I couldn't believe it so I had to search online. Absolutely unreal.

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1 hour ago, AhFarangJa said:

Well, there is a nice little sinecure for a group of hi-so morons for the next 4 years. Why do they just not follow the well established rules and systems of operation already in place around the rest of the world..... 

You not un-DER-sa-tan Thailand. Thailand not same you country na. Thailand velly complexity na. 

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2 hours ago, Trentham said:

Perhaps some are mystified by my remark above.....

BANGKOK: -- Supernatural powers are cited as the factors behind recent high-profile accidents in Thailand, namely the botched landing of a Thai Airways plane at Bangkok′s main airport earlier this week.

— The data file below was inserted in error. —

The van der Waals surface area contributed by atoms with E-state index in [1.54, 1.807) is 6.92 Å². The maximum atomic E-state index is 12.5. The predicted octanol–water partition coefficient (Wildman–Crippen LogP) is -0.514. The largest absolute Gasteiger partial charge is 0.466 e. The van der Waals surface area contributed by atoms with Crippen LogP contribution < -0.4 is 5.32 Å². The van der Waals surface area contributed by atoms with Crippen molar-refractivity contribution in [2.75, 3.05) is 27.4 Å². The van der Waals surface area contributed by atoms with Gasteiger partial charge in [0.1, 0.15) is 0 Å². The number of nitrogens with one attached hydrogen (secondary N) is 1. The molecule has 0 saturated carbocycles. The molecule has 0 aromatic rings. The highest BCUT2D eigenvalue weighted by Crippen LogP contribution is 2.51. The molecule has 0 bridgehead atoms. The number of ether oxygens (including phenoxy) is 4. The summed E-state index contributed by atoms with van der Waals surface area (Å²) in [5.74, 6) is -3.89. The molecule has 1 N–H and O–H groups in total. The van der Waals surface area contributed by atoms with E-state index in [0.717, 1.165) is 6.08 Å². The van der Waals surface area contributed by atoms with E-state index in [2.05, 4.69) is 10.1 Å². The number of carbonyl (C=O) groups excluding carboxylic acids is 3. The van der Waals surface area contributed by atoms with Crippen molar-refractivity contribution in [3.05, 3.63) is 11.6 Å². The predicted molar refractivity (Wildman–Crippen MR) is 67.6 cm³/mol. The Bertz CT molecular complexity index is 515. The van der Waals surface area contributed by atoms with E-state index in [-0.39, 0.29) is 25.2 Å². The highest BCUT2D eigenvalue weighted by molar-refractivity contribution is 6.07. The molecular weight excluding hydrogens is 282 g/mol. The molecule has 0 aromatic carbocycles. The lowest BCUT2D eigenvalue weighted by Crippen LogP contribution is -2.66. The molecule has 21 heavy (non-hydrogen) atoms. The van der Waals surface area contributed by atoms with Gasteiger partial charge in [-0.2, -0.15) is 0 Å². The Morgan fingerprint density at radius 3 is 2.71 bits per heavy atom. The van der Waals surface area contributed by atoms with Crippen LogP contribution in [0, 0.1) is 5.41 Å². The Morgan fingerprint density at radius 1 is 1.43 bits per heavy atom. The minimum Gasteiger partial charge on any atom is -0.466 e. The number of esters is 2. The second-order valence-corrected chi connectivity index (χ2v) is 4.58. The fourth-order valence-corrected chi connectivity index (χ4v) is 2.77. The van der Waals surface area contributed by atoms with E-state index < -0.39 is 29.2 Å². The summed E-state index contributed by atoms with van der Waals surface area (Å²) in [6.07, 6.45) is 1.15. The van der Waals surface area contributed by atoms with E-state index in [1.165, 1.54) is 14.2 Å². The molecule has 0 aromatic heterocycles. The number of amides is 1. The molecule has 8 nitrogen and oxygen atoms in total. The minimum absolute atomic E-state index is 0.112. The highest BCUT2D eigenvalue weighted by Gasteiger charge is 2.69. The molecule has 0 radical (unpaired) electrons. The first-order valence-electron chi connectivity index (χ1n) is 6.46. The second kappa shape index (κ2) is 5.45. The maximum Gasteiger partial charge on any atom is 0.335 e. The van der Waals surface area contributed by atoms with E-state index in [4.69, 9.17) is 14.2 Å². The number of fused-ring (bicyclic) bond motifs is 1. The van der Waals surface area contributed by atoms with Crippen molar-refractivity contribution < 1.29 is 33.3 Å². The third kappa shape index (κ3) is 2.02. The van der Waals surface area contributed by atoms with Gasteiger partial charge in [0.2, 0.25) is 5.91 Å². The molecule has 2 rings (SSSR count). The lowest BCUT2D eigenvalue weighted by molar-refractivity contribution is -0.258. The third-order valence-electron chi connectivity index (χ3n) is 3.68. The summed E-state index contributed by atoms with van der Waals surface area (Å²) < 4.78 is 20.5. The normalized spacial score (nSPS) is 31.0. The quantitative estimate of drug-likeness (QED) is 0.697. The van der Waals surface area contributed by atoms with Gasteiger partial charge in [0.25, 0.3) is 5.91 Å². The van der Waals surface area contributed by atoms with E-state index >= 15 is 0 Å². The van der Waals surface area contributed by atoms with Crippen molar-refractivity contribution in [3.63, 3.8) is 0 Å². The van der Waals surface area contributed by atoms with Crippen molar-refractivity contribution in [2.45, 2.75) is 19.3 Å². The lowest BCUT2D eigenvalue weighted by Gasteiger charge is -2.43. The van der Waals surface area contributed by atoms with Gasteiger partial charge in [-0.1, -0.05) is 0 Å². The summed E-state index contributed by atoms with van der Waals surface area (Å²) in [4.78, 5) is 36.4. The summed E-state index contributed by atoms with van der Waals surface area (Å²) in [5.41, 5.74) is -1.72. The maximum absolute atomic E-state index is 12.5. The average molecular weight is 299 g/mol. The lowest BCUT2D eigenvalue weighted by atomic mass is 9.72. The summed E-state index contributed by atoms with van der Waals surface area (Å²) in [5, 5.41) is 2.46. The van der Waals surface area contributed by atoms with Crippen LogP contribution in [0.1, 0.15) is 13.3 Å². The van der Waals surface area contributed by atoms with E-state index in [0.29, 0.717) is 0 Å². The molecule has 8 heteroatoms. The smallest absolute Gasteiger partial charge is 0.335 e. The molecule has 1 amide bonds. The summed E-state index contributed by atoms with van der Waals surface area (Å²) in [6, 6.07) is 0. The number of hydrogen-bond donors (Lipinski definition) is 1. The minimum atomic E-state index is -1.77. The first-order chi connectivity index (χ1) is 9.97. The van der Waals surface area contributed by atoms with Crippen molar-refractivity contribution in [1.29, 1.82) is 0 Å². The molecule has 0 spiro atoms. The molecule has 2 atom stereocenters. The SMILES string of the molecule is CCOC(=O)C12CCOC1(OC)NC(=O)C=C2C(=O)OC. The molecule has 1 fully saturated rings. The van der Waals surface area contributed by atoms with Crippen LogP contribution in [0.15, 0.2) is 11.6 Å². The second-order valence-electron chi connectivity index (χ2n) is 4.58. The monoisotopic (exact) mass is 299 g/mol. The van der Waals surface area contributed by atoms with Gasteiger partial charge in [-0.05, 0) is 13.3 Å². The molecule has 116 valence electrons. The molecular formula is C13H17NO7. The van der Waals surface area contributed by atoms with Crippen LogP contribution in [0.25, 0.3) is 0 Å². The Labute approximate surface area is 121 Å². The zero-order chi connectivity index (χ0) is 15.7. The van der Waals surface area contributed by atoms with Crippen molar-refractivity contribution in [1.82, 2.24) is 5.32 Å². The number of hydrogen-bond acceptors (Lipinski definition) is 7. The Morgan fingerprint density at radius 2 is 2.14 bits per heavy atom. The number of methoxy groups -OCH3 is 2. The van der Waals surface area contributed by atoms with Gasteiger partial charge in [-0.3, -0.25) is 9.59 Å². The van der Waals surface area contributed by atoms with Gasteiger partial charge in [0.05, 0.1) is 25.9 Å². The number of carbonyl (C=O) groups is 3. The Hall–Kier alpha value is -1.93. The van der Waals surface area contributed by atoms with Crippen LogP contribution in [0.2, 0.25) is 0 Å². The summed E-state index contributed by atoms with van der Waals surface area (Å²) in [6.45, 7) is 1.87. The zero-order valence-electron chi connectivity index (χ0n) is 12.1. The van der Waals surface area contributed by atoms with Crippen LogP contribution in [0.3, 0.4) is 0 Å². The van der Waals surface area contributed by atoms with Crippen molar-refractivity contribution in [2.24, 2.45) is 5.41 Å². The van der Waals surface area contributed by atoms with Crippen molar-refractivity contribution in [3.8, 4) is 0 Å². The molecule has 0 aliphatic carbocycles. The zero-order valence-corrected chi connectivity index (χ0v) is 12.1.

14 people were injured during the evacuation from the Airbus A330-300 which skid off the runway of Suvarnabhumi Airport on 9 September.

While initial investigation pointed to a malfunctioned landing gear (the officials have not yet finished their inquiry), the Managing Director of Thai Airways, Mr. Sorajak Kasemsuvan, is not taking chances. He said his company will conduct a major ceremony to appease the malevolent spirits said to be haunting the airport.

He is quoted as saying that the ceremony will also thank the said spirits for assisting with the successful operation to salvage the plane from the runway.

Mr. Sorajak′s comment followed a series of coverage by Thai Rath, the best-selling newspaper in Thailand, which gave extensive attention to the supposed involvement of ghosts and spirits in the accident.

Previously, Thai Rath has reported that a ghost in "traditional costume" (which strangely resembles the outfit Thai Airways flight attendants wear) has helped evacuate the passengers from the aircraft shortly after it slid off the runway.